Celebrities, from movie stars to professional athletes, can be found on TV, radio, and social media endorsing a wide variety of products and services – sometimes even including investment opportunities. But a celebrity endorsement does not mean that an investment is legitimate or that it is appropriate for all investors. It is never a good idea to make an investment decision just because someone famous says a product or service is a good investment. [That’s the SEC’s emphasis.]

On the same day, it issued a similar statement about celebrity-endorsed ICOs in particular, pointing out that “celebrity endorsements may appear unbiased, but instead may be part of a paid promotion.” (The SEC then effectively shut down the ICO market, contending that many coins were securities, and thus subject to stock-like regulation.)

More recently, on March 10 of this year, the SEC dusted off its statement and updated it for SPACs, again warning – with a marked lack of originality in both phrasing and bolding – that “It is never a good idea to invest in a SPAC just because someone famous sponsors or invests in it or says it is a good investment.”

It sounds obvious, doesn’t it? (We could say the same thing about anything that an investment adviser says is a good investment.) But perhaps it’s not…

When the Cool Kids Tell You What to Buy

When most people see Taylor Swift advertising Diet Pepsi, or actress Eva Longoria hawking L’Oreal Paris Revitalift Triple Power Moisturizer, or actor Matthew McConaughey moodily driving a Lincoln Aviator Grand Touring (that’s a car, not a fighter jet) for the camera, they’re aware that these celebrities are being paid to advertise a product.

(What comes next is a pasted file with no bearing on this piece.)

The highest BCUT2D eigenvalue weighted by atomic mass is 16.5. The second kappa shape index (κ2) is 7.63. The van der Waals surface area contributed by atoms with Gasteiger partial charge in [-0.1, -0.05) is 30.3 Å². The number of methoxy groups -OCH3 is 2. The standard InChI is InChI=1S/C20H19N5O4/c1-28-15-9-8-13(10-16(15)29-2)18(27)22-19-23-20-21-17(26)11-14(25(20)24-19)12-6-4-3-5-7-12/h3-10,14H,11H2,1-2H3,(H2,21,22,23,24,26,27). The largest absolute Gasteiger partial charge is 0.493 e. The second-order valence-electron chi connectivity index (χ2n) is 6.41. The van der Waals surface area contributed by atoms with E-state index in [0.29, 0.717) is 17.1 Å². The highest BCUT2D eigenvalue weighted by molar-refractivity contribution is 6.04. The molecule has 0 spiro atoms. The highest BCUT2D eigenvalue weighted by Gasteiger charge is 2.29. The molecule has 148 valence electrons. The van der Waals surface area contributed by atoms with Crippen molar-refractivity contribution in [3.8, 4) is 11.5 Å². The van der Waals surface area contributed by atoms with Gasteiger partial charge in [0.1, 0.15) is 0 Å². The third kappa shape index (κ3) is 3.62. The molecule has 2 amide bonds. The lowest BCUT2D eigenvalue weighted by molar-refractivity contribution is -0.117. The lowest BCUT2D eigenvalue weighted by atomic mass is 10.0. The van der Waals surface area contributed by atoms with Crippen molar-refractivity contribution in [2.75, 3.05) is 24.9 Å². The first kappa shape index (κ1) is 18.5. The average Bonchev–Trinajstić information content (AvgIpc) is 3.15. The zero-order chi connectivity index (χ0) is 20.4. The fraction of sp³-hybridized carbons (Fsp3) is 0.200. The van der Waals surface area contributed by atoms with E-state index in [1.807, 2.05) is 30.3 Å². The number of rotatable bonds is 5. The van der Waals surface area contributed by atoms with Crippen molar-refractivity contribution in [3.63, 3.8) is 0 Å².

When we see people like that on TV – or the Internet, or Instagram, or Facebook, or a billboard, or wherever you experience one of the estimated 6,000 to 10,000 marketing messages the average person is bombarded with each day – we know it’s not a public service… The cool kids aren’t really letting us in. There’s no pretense that they’re actually, honestly, telling us which caffeinated diet beverage, face cream, or car, is the best one for our needs.

And no one’s pretending that they arrived at their conclusions through rigorous personal research and analysis… Did TSwift do a blind taste-test of Diet Pepsi, Diet Coke, Diet Dr. Pepper, and Diet RC Cola? Did Eva review the Consumer Reports ratings on which moisturizer offers the best value per ounce without leaving you feeling greasy, and slather them on her own skin? Did would-be Governor of Texas McConaughey cruise through a purple cloud, testing the acceleration, gas mileage, and airbag deployment speeds of overpriced non-Lincoln high-horsepower hybrids?